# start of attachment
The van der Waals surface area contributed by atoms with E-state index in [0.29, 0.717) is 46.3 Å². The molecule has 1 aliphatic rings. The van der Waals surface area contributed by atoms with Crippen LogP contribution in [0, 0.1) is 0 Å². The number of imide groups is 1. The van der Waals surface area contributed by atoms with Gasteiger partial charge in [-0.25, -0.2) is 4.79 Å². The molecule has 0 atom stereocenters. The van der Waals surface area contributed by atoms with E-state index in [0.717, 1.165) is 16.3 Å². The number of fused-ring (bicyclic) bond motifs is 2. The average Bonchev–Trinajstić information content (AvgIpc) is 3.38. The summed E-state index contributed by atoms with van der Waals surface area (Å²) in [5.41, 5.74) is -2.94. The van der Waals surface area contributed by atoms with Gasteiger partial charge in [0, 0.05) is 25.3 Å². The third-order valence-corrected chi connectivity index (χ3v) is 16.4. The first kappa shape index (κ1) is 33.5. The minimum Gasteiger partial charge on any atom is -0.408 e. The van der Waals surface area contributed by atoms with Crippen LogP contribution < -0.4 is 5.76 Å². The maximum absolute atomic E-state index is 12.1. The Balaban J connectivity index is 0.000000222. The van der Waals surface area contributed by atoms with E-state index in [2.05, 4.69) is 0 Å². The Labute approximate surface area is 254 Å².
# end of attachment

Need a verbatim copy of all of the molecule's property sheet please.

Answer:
The van der Waals surface area contributed by atoms with E-state index in [0.29, 0.717) is 46.3 Å². The molecule has 1 aliphatic rings. The van der Waals surface area contributed by atoms with Crippen LogP contribution in [0, 0.1) is 0 Å². The number of imide groups is 1. The van der Waals surface area contributed by atoms with Gasteiger partial charge in [-0.25, -0.2) is 4.79 Å². The molecule has 0 atom stereocenters. The van der Waals surface area contributed by atoms with E-state index in [0.717, 1.165) is 16.3 Å². The number of fused-ring (bicyclic) bond motifs is 2. The average Bonchev–Trinajstić information content (AvgIpc) is 3.38. The summed E-state index contributed by atoms with van der Waals surface area (Å²) in [5.41, 5.74) is -2.94. The van der Waals surface area contributed by atoms with Gasteiger partial charge in [0, 0.05) is 25.3 Å². The third-order valence-corrected chi connectivity index (χ3v) is 16.4. The first kappa shape index (κ1) is 33.5. The minimum Gasteiger partial charge on any atom is -0.408 e. The van der Waals surface area contributed by atoms with Crippen LogP contribution < -0.4 is 5.76 Å². The maximum absolute atomic E-state index is 12.1. The Balaban J connectivity index is 0.000000222. The van der Waals surface area contributed by atoms with E-state index in [2.05, 4.69) is 0 Å². The Labute approximate surface area is 254 Å².